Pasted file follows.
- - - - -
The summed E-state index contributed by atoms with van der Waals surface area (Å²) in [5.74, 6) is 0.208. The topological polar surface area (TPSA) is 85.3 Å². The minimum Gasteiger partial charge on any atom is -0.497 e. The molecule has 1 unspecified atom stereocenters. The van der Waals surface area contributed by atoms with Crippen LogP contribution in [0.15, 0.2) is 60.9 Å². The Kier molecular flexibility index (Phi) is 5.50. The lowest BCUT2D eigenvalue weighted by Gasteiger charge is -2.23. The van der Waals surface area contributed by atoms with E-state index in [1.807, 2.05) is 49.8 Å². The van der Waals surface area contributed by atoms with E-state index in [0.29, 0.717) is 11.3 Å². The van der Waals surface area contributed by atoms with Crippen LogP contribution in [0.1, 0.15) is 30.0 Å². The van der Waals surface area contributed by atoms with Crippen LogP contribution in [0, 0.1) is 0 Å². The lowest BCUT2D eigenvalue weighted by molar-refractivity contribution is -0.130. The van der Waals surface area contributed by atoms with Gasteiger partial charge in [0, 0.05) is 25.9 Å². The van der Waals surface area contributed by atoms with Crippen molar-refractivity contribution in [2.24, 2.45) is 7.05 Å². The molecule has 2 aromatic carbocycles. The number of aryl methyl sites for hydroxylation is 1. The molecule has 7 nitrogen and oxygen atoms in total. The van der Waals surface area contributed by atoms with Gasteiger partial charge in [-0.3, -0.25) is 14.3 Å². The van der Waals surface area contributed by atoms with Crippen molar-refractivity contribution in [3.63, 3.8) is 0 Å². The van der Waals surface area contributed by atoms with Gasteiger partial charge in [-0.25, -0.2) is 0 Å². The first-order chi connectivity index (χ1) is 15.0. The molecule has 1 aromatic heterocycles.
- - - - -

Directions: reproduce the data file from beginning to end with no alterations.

The summed E-state index contributed by atoms with van der Waals surface area (Å²) in [5.74, 6) is 0.208. The topological polar surface area (TPSA) is 85.3 Å². The minimum Gasteiger partial charge on any atom is -0.497 e. The molecule has 1 unspecified atom stereocenters. The van der Waals surface area contributed by atoms with Crippen LogP contribution in [0.15, 0.2) is 60.9 Å². The Kier molecular flexibility index (Phi) is 5.50. The lowest BCUT2D eigenvalue weighted by Gasteiger charge is -2.23. The van der Waals surface area contributed by atoms with E-state index in [1.807, 2.05) is 49.8 Å². The van der Waals surface area contributed by atoms with E-state index in [0.29, 0.717) is 11.3 Å². The van der Waals surface area contributed by atoms with Crippen LogP contribution in [0.1, 0.15) is 30.0 Å². The van der Waals surface area contributed by atoms with Crippen LogP contribution in [0, 0.1) is 0 Å². The lowest BCUT2D eigenvalue weighted by molar-refractivity contribution is -0.130. The van der Waals surface area contributed by atoms with Gasteiger partial charge in [0, 0.05) is 25.9 Å². The van der Waals surface area contributed by atoms with Crippen molar-refractivity contribution in [2.24, 2.45) is 7.05 Å². The molecule has 2 aromatic carbocycles. The number of aryl methyl sites for hydroxylation is 1. The molecule has 7 nitrogen and oxygen atoms in total. The van der Waals surface area contributed by atoms with Gasteiger partial charge in [-0.3, -0.25) is 14.3 Å². The van der Waals surface area contributed by atoms with Crippen molar-refractivity contribution in [3.63, 3.8) is 0 Å². The van der Waals surface area contributed by atoms with Gasteiger partial charge in [-0.25, -0.2) is 0 Å². The first-order chi connectivity index (χ1) is 15.0. The molecule has 1 aromatic heterocycles.